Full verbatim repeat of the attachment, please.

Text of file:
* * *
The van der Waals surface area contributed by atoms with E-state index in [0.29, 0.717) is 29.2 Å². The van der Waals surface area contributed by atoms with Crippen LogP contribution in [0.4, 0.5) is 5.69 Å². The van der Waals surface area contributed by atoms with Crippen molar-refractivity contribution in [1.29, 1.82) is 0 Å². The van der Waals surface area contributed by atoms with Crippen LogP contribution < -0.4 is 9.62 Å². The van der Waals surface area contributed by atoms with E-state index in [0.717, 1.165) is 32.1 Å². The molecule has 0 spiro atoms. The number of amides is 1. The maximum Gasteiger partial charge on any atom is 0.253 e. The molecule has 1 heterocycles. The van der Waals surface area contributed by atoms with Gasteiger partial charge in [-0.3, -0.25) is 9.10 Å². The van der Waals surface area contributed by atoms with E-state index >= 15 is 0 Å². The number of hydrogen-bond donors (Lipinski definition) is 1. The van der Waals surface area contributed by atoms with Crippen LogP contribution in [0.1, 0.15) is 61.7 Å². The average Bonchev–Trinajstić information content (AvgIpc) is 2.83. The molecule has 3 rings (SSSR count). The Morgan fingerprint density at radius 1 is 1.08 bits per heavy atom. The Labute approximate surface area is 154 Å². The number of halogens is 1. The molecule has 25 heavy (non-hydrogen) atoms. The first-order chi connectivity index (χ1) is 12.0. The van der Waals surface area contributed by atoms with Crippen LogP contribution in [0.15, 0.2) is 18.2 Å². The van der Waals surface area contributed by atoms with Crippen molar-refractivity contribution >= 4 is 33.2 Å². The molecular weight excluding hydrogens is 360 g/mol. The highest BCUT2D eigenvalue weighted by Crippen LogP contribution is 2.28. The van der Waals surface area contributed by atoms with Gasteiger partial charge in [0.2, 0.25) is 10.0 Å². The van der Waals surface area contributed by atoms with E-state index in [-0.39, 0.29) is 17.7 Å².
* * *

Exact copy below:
The van der Waals surface area contributed by atoms with E-state index in [0.29, 0.717) is 29.2 Å². The van der Waals surface area contributed by atoms with Crippen LogP contribution in [0.4, 0.5) is 5.69 Å². The van der Waals surface area contributed by atoms with Crippen molar-refractivity contribution in [1.29, 1.82) is 0 Å². The van der Waals surface area contributed by atoms with Crippen LogP contribution < -0.4 is 9.62 Å². The van der Waals surface area contributed by atoms with E-state index in [0.717, 1.165) is 32.1 Å². The molecule has 0 spiro atoms. The number of amides is 1. The maximum Gasteiger partial charge on any atom is 0.253 e. The molecule has 1 heterocycles. The van der Waals surface area contributed by atoms with Gasteiger partial charge in [-0.3, -0.25) is 9.10 Å². The van der Waals surface area contributed by atoms with E-state index >= 15 is 0 Å². The number of hydrogen-bond donors (Lipinski definition) is 1. The van der Waals surface area contributed by atoms with Crippen LogP contribution in [0.1, 0.15) is 61.7 Å². The average Bonchev–Trinajstić information content (AvgIpc) is 2.83. The molecule has 3 rings (SSSR count). The Morgan fingerprint density at radius 1 is 1.08 bits per heavy atom. The Labute approximate surface area is 154 Å². The number of halogens is 1. The molecule has 25 heavy (non-hydrogen) atoms. The first-order chi connectivity index (χ1) is 12.0. The van der Waals surface area contributed by atoms with Crippen LogP contribution in [0.15, 0.2) is 18.2 Å². The van der Waals surface area contributed by atoms with Crippen molar-refractivity contribution >= 4 is 33.2 Å². The molecular weight excluding hydrogens is 360 g/mol. The highest BCUT2D eigenvalue weighted by Crippen LogP contribution is 2.28. The van der Waals surface area contributed by atoms with Gasteiger partial charge in [0.2, 0.25) is 10.0 Å². The van der Waals surface area contributed by atoms with E-state index in [-0.39, 0.29) is 17.7 Å².